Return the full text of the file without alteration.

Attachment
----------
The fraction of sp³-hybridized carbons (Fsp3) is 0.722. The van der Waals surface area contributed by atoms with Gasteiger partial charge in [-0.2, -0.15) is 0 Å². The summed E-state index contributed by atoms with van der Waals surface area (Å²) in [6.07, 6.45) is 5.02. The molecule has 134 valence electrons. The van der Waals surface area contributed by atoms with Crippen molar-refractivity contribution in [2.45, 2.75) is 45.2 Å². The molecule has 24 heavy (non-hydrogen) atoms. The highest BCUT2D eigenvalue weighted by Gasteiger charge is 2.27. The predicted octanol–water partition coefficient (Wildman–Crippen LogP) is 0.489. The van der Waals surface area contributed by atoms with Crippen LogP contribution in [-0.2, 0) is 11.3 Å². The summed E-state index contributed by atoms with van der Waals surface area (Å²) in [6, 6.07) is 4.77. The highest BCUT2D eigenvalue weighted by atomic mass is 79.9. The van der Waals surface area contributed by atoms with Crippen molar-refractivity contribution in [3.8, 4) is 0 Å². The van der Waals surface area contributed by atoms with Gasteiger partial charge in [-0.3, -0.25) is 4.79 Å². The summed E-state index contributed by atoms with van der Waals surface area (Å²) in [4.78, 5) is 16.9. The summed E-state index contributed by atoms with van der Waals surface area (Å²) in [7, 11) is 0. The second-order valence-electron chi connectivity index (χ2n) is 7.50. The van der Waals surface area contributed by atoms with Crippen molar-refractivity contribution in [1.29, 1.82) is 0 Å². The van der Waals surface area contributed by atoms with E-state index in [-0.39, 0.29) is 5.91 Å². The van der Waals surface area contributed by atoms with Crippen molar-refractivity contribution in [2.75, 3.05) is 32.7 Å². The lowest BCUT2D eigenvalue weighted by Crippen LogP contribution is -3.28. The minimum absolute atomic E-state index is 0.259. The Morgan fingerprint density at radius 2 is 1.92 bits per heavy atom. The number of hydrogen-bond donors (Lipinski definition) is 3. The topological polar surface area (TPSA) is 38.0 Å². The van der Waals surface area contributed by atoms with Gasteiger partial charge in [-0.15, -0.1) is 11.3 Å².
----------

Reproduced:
The fraction of sp³-hybridized carbons (Fsp3) is 0.722. The van der Waals surface area contributed by atoms with Gasteiger partial charge in [-0.2, -0.15) is 0 Å². The summed E-state index contributed by atoms with van der Waals surface area (Å²) in [6.07, 6.45) is 5.02. The molecule has 134 valence electrons. The van der Waals surface area contributed by atoms with Crippen molar-refractivity contribution in [2.45, 2.75) is 45.2 Å². The molecule has 24 heavy (non-hydrogen) atoms. The highest BCUT2D eigenvalue weighted by Gasteiger charge is 2.27. The predicted octanol–water partition coefficient (Wildman–Crippen LogP) is 0.489. The van der Waals surface area contributed by atoms with Crippen LogP contribution in [-0.2, 0) is 11.3 Å². The summed E-state index contributed by atoms with van der Waals surface area (Å²) in [6, 6.07) is 4.77. The highest BCUT2D eigenvalue weighted by atomic mass is 79.9. The van der Waals surface area contributed by atoms with Crippen molar-refractivity contribution in [3.8, 4) is 0 Å². The van der Waals surface area contributed by atoms with Gasteiger partial charge in [-0.3, -0.25) is 4.79 Å². The summed E-state index contributed by atoms with van der Waals surface area (Å²) in [4.78, 5) is 16.9. The summed E-state index contributed by atoms with van der Waals surface area (Å²) in [7, 11) is 0. The second-order valence-electron chi connectivity index (χ2n) is 7.50. The van der Waals surface area contributed by atoms with Crippen molar-refractivity contribution in [1.29, 1.82) is 0 Å². The van der Waals surface area contributed by atoms with E-state index in [-0.39, 0.29) is 5.91 Å². The van der Waals surface area contributed by atoms with Crippen molar-refractivity contribution in [2.75, 3.05) is 32.7 Å². The lowest BCUT2D eigenvalue weighted by Crippen LogP contribution is -3.28. The minimum absolute atomic E-state index is 0.259. The Morgan fingerprint density at radius 2 is 1.92 bits per heavy atom. The number of hydrogen-bond donors (Lipinski definition) is 3. The topological polar surface area (TPSA) is 38.0 Å². The van der Waals surface area contributed by atoms with Gasteiger partial charge in [-0.15, -0.1) is 11.3 Å².